AI tools are only as good as the data they are fed – if the data set is biased, the algorithm will likely be biased too. A high profile example was Amazon’s attempt to build a CV screening algorithm. Using Amazon’s recruitment data from the past decade, the algorithm taught itself that male candidates were preferable to female, because Amazon’s previous recruitment decisions had been subject to bias.
The lack of human touch
AI lacks any kind of common sense, compassion or empathetic touch. This can lead to irrational results, such as failing to authorise a holiday request made due to particular personal circumstances, or an indirectly discriminatory algorithm.
By way of example, the Bologna Court in Filcams Cgil Bologna and others v. Deliveroo ITALIA S.R.L, 59 decided that an app used by the Italian Deliveroo company was indirectly discriminatory.
The system treated equally all data inputs in relation to the willingness of riders to work generally and at the busiest times. This might seem sensible, but it failed to take into account any good reasons for late cancellations or inabilities to work, such as childcare or illness, and this disproportionately affected women who tend to bear caring responsibilities.
‘Black Box’ problem
What actually is AI, and how does it work? The problem is that most employees probably won’t know, and so there is a lack of transparency around how decisions are made, which is sometimes called the ‘black-box’ problem.
How does your workforce feel about the use of AI?
Another TUC report on AI highlighted that many employees feel uneasy about the use of AI by their employers to make employment-related decisions, with only 28% feeling comfortable with technology being used to make decisions about them at work. As an employer, how will you manage this apprehension?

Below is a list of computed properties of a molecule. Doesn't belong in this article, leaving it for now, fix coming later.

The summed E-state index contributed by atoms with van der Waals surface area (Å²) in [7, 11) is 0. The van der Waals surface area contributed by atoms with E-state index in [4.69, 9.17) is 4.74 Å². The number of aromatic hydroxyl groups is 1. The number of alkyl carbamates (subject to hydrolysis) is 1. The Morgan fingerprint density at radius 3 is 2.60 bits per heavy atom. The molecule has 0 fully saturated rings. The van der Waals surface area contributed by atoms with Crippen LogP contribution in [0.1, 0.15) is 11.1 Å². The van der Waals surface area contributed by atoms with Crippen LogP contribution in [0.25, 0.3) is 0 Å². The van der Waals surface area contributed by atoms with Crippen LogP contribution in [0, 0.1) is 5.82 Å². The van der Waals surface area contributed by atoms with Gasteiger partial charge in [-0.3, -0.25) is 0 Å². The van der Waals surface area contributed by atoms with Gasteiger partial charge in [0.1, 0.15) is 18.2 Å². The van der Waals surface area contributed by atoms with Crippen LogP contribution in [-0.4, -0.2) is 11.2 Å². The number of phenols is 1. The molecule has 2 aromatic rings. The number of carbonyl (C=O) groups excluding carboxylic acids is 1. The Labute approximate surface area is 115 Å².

Under the UK GDPR, in relation to data processing by AI there is currently no obligation to provide meaningful information if the processing is necessary for the performance of the employment contract or has human involvement in the decision-making. This exemption has been widely criticised.
The EU’s regulations for reform
The EU has published regulations for harmonised rules for the safe use and development of AI, the first to do so globally. It classes AI systems involved in employment as ‘high risk’ and therefore subject to particular safeguards.
As the UK has left the EU, the regulations will not be binding here, but any UK companies using AI in the EU will be subject to the regulations in force there.
Whilst the EU is legislating in Europe, it is likely the UK will see reform in this area in the near future too. The recent TUC Report is just one paper, following a line of others, which calls for legislative reform and increased regulation – and it is unlikely to be the last. This is an area to keep an eye on.
What does this mean for employers?
Employers need to know what AI tools they are using and be aware of any unintended consequences of their use. The extent to which employers bear legal responsibility for any discriminatory acts arising from AI systems remains to be fully tested but employers should be aware of such risks.
Consideration should therefore be given as to whether such tools are actually necessary, and any impact they might be having on the fairness of decision-making. Employees and workers should also be kept informed of how decisions are made about them.
If you’d like to know more about using AI in your recruitment process and your responsibilities as an employer, please do get in touch and we’d be delighted to talk you through things in more detail.